BIRMINGHAM — During last week’s meeting, the Birmingham City Commission voted to repeal the city’s begging ordinance, which has prohibited begging in public places since 1963.
City Attorney Tim Currier explained during the meeting that the Sixth Circuit Court of Appeals ruled recently that Michigan’s ban on begging was unconstitutional as it should be considered a First Amendment right. In response, Currier suggested that the commissioners repeal the city’s own ban on begging.
“Begging is a right of free speech. But stopping you, touching you in any fashion or doing those sort of things becomes a different violation that is not protected by free speech and can connote disorderly conduct or assault,” Currier explained. “Somebody sitting on the side of the street asking for money because they want to eat is completely protected, as long as they don’t interfere with you.”
The ordinance was repealed in a unanimous vote, with the exception of commissioners Rackeline Hoff and Scott Moore, who were absent.
Commissioner Gordon Rinschler noted that he wanted residents to be made aware that while the commission was voting to repeal the begging ordinance, residents shouldn’t feel as though they should have to endure inappropriate behavior.
“(We should have) some communication to the residents about what their actions should be; what should they do. What we don’t want to see is that we eliminated the begging ordinance, you just have to put up with that, if circumstances that Tim described happen,” said Rinschler.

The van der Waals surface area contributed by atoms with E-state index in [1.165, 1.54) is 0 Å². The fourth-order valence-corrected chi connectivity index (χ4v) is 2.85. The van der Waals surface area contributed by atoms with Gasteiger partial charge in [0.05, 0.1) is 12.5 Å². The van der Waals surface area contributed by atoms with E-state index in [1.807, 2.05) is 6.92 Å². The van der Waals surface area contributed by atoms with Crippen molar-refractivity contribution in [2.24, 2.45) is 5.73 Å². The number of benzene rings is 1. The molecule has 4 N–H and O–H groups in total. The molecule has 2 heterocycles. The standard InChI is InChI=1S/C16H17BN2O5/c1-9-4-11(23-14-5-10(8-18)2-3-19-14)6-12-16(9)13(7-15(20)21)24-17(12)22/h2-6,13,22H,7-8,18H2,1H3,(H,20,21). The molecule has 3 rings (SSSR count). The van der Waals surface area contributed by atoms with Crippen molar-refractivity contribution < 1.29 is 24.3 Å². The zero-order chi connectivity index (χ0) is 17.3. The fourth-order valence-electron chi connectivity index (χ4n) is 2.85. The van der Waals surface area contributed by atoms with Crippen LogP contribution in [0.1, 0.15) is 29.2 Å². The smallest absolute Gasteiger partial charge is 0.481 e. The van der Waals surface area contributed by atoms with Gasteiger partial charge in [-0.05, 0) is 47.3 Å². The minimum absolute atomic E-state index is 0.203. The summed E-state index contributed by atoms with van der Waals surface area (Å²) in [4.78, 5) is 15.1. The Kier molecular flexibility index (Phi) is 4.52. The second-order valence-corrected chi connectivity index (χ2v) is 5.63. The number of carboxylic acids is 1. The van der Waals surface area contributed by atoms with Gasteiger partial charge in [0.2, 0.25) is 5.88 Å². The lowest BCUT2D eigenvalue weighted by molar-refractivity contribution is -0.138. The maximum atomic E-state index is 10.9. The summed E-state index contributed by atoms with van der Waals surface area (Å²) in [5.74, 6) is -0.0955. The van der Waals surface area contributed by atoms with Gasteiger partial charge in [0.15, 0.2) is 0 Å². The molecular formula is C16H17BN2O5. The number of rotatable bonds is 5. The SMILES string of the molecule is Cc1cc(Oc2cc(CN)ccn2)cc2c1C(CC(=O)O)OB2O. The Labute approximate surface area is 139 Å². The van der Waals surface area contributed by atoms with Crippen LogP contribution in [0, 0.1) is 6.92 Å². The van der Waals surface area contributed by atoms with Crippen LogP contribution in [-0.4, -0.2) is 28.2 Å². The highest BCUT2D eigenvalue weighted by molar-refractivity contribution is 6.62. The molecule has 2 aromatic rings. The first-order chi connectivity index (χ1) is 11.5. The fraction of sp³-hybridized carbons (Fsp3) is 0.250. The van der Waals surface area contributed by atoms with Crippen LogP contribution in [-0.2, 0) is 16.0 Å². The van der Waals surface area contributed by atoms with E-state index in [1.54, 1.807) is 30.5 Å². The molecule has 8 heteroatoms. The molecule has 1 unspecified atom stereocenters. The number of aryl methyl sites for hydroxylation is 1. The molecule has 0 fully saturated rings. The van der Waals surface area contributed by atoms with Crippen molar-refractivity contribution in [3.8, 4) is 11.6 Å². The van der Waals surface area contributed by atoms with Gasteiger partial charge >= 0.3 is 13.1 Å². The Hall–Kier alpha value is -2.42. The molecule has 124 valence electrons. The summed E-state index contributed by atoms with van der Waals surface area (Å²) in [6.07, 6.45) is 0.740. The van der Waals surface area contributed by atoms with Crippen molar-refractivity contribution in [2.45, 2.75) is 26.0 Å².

In a prepared statement released by the city Aug. 28, Birmingham Police Chief Don Studt reminded residents that they should call police if they feel uncomfortable for any reason, despite the resolution to remove the ordinance.
“Crime is near an all-time low in Birmingham, but this is a good opportunity to remind folks to take appropriate precautions, whether they are in downtown Birmingham or their own neighborhood,” said City Manager Robert Bruner in an email. “It is also a good opportunity to remind people they should never hesitate to call police if they feel it is necessary. Don’t wait until it is too late. Let our staff prioritize calls and determine how best to handle situations.”
Studt said he cannot recall any arrests made for begging in the city.
To report such behavior, people can call the Birmingham Police Department’s non-emergency number at (248) 530-1870.
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